A large bronze bust of Jose Marti – the Abraham Lincoln of Cuba – adorns the center of the large clearing at the summit. Legend has it that the 56 kg bust was hauled up by two intrepid hikers in the 1950s. We paused for our traditional summit photos: one with our arms raised, one with both of us jumping, and one juggling rocks. The trees surrounding the summit were a little too high to afford a view, but we had caught several glimpses of the turquoise Caribbean during the ascent. (Pico Turquino was aptly named for “turquesa” – the Spanish word for “turquoise” in reference to the color of the Caribbean.)
We basked in the warm summit sunshine for about an hour before heading down. During the descent, we realized just how far we had climbed that day. We triumphantly reached the trailhead at about 2:15pm, for a round-trip time of 10 hours. We jumped in a natural freshwater pool nearby to cool off and celebrate.
We will keep working on country high points. There are 195 countries in the world, and together we have climbed the highest point in 78 of them. Nobody has ever climbed all of them. So we still have 117 to go.
The importance of the cultural exchange:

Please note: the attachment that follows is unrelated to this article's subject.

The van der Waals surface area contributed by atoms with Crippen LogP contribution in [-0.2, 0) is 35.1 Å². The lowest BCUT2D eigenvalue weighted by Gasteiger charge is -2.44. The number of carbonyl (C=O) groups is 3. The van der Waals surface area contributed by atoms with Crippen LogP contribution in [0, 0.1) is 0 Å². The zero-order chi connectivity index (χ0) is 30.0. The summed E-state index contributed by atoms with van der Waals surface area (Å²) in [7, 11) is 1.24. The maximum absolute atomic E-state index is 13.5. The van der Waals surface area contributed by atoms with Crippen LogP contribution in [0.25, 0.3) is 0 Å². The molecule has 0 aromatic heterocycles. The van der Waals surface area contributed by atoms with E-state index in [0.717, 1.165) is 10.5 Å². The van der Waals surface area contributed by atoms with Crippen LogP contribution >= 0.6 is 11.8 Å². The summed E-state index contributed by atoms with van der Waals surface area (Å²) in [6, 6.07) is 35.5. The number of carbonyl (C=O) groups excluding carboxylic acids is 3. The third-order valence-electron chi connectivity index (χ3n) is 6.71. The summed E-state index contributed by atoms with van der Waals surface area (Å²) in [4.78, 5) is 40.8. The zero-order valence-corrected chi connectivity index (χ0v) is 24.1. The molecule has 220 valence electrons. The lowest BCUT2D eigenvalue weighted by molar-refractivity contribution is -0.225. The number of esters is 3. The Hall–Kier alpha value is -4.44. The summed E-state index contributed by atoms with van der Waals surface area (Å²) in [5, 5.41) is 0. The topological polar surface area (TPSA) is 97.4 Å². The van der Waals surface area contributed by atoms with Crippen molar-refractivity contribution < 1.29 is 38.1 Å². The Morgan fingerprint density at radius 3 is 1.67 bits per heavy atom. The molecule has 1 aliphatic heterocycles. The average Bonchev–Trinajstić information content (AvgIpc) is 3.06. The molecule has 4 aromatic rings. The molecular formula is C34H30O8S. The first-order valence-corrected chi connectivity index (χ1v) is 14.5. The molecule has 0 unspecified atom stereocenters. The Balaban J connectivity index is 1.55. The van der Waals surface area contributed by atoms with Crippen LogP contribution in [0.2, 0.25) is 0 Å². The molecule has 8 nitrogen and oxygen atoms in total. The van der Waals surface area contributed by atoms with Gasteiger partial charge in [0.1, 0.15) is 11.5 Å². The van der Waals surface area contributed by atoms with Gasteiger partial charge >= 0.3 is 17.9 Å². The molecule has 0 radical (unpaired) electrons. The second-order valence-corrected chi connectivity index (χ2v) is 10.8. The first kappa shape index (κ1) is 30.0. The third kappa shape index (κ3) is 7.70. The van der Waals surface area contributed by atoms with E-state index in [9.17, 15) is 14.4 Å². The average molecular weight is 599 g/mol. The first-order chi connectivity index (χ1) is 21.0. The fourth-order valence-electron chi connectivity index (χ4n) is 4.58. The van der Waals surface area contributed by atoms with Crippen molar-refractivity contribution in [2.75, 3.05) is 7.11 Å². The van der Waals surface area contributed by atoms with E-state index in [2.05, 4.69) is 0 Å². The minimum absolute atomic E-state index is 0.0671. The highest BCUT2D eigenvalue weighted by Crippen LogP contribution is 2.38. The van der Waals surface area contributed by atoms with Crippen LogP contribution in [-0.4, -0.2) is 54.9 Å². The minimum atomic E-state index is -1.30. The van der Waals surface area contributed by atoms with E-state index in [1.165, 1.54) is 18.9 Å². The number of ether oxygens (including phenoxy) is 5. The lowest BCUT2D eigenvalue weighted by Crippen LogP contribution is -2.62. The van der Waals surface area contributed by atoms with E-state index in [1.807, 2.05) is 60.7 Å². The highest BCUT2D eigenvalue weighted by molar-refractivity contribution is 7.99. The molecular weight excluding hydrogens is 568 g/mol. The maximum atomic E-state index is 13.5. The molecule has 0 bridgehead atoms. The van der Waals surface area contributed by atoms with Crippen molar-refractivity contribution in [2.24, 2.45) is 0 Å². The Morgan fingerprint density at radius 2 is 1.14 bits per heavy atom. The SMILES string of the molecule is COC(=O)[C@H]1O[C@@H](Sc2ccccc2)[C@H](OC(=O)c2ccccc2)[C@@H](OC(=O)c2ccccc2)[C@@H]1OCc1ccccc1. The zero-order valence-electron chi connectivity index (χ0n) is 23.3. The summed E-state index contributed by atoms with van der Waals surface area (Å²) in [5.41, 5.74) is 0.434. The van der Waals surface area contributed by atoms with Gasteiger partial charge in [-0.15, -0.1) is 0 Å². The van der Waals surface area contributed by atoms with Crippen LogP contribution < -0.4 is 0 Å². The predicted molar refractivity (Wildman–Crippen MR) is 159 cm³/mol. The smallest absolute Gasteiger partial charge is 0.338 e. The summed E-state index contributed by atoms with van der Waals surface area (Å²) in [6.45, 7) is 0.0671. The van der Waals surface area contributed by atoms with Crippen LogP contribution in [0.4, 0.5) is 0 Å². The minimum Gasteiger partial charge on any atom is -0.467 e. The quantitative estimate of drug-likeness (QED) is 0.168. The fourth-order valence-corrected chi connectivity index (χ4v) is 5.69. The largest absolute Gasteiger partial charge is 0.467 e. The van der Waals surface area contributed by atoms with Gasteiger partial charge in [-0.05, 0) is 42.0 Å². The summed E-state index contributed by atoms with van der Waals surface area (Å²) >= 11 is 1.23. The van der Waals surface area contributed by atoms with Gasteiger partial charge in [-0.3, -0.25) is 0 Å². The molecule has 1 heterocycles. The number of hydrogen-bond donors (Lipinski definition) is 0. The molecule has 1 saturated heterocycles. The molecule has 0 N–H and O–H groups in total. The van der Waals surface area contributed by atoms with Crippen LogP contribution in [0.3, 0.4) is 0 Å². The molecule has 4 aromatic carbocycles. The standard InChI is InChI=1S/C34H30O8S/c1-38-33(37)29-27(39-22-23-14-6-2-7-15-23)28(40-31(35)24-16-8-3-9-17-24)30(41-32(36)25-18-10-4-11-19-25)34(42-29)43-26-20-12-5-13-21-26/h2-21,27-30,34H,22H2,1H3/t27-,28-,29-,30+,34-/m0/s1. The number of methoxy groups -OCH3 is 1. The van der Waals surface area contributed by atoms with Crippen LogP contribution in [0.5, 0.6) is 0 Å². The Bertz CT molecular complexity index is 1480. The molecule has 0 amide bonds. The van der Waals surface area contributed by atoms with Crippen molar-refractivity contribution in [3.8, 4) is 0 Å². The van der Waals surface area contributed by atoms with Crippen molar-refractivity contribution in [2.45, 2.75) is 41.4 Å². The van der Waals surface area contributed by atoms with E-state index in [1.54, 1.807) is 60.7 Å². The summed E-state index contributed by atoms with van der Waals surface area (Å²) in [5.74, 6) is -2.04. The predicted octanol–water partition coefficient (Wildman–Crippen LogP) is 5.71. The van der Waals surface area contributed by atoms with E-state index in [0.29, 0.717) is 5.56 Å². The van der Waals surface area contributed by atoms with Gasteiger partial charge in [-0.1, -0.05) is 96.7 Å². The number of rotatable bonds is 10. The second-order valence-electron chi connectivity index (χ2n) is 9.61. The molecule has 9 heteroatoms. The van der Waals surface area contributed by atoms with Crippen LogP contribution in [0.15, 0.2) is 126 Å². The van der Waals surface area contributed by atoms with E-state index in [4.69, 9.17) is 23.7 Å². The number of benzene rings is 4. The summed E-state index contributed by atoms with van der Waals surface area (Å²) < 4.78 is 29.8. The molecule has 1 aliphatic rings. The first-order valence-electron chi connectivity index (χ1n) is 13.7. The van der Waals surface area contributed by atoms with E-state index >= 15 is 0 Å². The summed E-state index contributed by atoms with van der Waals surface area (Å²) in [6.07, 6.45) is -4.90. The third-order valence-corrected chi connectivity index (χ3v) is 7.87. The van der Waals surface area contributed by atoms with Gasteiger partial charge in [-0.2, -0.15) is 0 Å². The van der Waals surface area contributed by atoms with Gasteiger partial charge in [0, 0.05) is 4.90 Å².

The cultural exchange nature of the trip was essential and definitely two-way. All of the Cubans we talked to expressed happiness in the recent improvements in American-Cuban relations, and hopefulness that things would continue to improve. We were surprised to see many American flags; we saw flags waving from cars, American flag bumper stickers, and even clothing patterned with Old Glory. People often asked where we were from, usually asking if we were from Canada or Germany. When we told people that we were from Los Estados Unidos, everyone was universally surprised and excited. We got the sense that they don’t see many Americans. We asked many of them if they had ever been to the USA, and they all said that they hadn’t, but would really like to. “Hopefully in a few years,” they said. They like the direction that things are moving, but “it’s still slow,” one man said in English. “It’s like a turtle – one step forward, one step back.” I think that through the cultural exchange, we Americans can act as ambassadors, giving Cubans a favorable impression of America. Meanwhile, we gained an excellent and positive impression of Cuba from meeting with the locals. We can only hope that the turtle continues its steady pace forwards on the way better relations.